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you decide to break a class into two different classes or split an interface, these IDEs can make
the change throughout your code. Lots of tasks that used to take a script utilizing find and
sed (and a day or two of debugging said script) can now be done in the IDE. The advantage is
that the IDE actually knows something about the language being altered, and so can do a far
more intelligent job than the scripts could do.
IDEs are a great help when writing your own code, but they are invaluable when you are read-
ing code written by someone else. This is because the IDE provides navigation functions that
can't be provided by a simple editor. IDEs scan and parse an entire set of related Java files,
and can be set up so that all of the dependencies of a particular program can be included in the
scan. From this, the IDE can form a dependency tree of the entire program or system. This al-
lows navigation directly to the source that declares or defines some other class. When hunting
through code that you didn't write (or that you wrote some time ago), these navigation aids
are invaluable.
The IDEs will also let you maintain the build files for your system (and let you use any of the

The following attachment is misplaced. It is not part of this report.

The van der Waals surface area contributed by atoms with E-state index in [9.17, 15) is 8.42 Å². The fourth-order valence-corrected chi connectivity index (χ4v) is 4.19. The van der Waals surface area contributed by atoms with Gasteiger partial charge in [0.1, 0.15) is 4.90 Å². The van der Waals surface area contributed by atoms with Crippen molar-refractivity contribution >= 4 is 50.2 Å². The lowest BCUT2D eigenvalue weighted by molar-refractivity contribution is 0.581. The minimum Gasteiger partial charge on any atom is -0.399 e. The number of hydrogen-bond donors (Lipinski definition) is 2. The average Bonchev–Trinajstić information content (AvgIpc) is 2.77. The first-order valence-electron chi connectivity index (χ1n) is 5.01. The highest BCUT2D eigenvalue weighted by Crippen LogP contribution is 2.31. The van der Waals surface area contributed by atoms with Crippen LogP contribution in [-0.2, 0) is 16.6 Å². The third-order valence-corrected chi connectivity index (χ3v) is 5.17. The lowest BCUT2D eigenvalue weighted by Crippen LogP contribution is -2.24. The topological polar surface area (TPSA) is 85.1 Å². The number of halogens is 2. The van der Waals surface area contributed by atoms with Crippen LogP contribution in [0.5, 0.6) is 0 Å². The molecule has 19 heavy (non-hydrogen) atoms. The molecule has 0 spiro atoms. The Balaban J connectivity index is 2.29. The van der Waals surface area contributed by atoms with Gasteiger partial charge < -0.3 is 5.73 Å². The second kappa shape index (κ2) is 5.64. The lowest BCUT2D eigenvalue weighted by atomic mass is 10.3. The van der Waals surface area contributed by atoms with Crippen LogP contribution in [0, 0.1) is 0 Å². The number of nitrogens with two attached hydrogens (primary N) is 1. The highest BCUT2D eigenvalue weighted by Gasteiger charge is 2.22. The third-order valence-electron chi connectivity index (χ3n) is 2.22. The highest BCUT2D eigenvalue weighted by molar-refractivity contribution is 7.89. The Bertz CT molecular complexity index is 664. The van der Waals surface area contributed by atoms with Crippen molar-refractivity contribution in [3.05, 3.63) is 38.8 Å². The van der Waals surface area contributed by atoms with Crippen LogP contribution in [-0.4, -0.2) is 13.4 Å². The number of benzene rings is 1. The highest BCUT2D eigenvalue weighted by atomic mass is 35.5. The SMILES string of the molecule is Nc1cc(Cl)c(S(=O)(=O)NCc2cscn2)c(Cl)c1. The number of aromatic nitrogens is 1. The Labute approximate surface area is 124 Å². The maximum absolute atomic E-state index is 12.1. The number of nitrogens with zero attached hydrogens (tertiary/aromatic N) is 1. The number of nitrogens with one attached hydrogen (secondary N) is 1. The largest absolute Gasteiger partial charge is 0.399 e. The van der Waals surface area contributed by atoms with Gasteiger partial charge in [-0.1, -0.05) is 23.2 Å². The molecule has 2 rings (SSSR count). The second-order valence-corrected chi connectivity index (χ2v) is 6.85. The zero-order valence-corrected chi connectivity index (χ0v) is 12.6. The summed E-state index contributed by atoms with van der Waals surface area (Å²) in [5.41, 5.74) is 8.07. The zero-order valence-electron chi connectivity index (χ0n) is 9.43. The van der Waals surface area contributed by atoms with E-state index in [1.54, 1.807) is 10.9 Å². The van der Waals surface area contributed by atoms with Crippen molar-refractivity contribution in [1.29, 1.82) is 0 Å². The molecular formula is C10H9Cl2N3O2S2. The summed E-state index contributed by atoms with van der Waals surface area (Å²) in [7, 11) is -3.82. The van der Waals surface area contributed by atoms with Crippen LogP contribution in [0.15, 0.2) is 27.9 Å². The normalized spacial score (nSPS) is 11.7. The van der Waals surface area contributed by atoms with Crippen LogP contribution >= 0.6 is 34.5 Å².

usual suspects for building, such as Make, Ant, or Maven), and let you run and debug your
system from the editor itself. All of which is highly convenient, saves time, and can help you
avoid the problem of finding a bug within the debugger and then forgetting exactly where that
bug was when you switch over to your editor.
In fact, these IDEs have introduced into the Java environment the kind of programming sys-
tems that users of LISP used years ago and were the basis for those folks claiming the inher-
ent superiority of LISP. [ 45 ] Rather than development having the old rhythm of edit/compile/
debug, with each phase being separate and each requiring a different set of tools (and each
phase being separated by considerable chunks of time), the IDEs now available merge the edit/
compile/debug cycle into a continuous workflow. Programming becomes far more interactive,
since simple mistakes can be caught on the fly. Even better, design decisions are far easier
to revisit, since you can refactor your code with the aid of the tools and hence don't pay the
kinds of penalties that we used to pay for making a bad decision early on in the development
All of these advantages accrue even if your development is (like mine) low-level system code.
If you are doing development using one of the many Java frameworks or containers or are
building graphical interfaces, the IDEs are even more of a laborsaving device, as they have in-
tegrated tools that will generate most of the boilerplate code needed for these tasks. Not using
these tools when doing such tasks is like trying to start a fire by banging rocks together.
This is not to say that everything is perfect with these tools. I have had, well…interesting ex-
periences with the way IDEs interface with revision control systems. The view of what code
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